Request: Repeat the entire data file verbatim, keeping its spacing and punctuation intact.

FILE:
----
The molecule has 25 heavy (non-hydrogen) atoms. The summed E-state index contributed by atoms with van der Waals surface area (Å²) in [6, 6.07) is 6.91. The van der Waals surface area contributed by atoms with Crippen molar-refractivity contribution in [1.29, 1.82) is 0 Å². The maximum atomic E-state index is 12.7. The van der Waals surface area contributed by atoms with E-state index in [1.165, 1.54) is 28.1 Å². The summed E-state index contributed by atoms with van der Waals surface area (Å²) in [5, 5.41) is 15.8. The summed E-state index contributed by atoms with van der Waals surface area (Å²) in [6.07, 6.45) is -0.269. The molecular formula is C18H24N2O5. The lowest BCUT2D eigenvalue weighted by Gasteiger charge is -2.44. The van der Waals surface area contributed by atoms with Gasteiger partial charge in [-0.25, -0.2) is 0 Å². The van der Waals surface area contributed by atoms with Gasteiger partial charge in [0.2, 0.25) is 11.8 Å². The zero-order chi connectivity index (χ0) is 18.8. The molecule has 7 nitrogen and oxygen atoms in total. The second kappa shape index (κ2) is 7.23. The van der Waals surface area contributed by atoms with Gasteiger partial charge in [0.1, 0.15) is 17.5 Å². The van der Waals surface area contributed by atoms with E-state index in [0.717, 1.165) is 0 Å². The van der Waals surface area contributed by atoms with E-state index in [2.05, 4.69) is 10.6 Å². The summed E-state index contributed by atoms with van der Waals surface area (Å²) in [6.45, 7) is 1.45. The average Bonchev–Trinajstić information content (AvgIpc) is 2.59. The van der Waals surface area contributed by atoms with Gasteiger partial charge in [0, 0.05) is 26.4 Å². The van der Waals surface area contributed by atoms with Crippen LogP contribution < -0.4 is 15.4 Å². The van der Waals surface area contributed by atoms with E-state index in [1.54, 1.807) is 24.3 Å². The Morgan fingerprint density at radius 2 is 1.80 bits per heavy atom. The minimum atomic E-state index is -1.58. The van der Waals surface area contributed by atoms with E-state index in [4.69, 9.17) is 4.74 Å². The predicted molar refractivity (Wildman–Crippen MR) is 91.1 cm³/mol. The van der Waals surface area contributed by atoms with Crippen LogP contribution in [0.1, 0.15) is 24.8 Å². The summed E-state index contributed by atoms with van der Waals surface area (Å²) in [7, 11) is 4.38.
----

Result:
The molecule has 25 heavy (non-hydrogen) atoms. The summed E-state index contributed by atoms with van der Waals surface area (Å²) in [6, 6.07) is 6.91. The van der Waals surface area contributed by atoms with Crippen molar-refractivity contribution in [1.29, 1.82) is 0 Å². The maximum atomic E-state index is 12.7. The van der Waals surface area contributed by atoms with E-state index in [1.165, 1.54) is 28.1 Å². The summed E-state index contributed by atoms with van der Waals surface area (Å²) in [5, 5.41) is 15.8. The summed E-state index contributed by atoms with van der Waals surface area (Å²) in [6.07, 6.45) is -0.269. The molecular formula is C18H24N2O5. The lowest BCUT2D eigenvalue weighted by Gasteiger charge is -2.44. The van der Waals surface area contributed by atoms with Gasteiger partial charge in [-0.25, -0.2) is 0 Å². The van der Waals surface area contributed by atoms with Gasteiger partial charge in [0.2, 0.25) is 11.8 Å². The zero-order chi connectivity index (χ0) is 18.8. The molecule has 7 nitrogen and oxygen atoms in total. The second kappa shape index (κ2) is 7.23. The van der Waals surface area contributed by atoms with Gasteiger partial charge in [0.1, 0.15) is 17.5 Å². The van der Waals surface area contributed by atoms with E-state index in [0.717, 1.165) is 0 Å². The van der Waals surface area contributed by atoms with E-state index in [2.05, 4.69) is 10.6 Å². The summed E-state index contributed by atoms with van der Waals surface area (Å²) in [6.45, 7) is 1.45. The average Bonchev–Trinajstić information content (AvgIpc) is 2.59. The van der Waals surface area contributed by atoms with Gasteiger partial charge in [0, 0.05) is 26.4 Å². The van der Waals surface area contributed by atoms with Crippen LogP contribution < -0.4 is 15.4 Å². The van der Waals surface area contributed by atoms with E-state index in [1.54, 1.807) is 24.3 Å². The Morgan fingerprint density at radius 2 is 1.80 bits per heavy atom. The minimum atomic E-state index is -1.58. The van der Waals surface area contributed by atoms with E-state index in [4.69, 9.17) is 4.74 Å². The predicted molar refractivity (Wildman–Crippen MR) is 91.1 cm³/mol. The van der Waals surface area contributed by atoms with Crippen LogP contribution in [0.1, 0.15) is 24.8 Å². The summed E-state index contributed by atoms with van der Waals surface area (Å²) in [7, 11) is 4.38.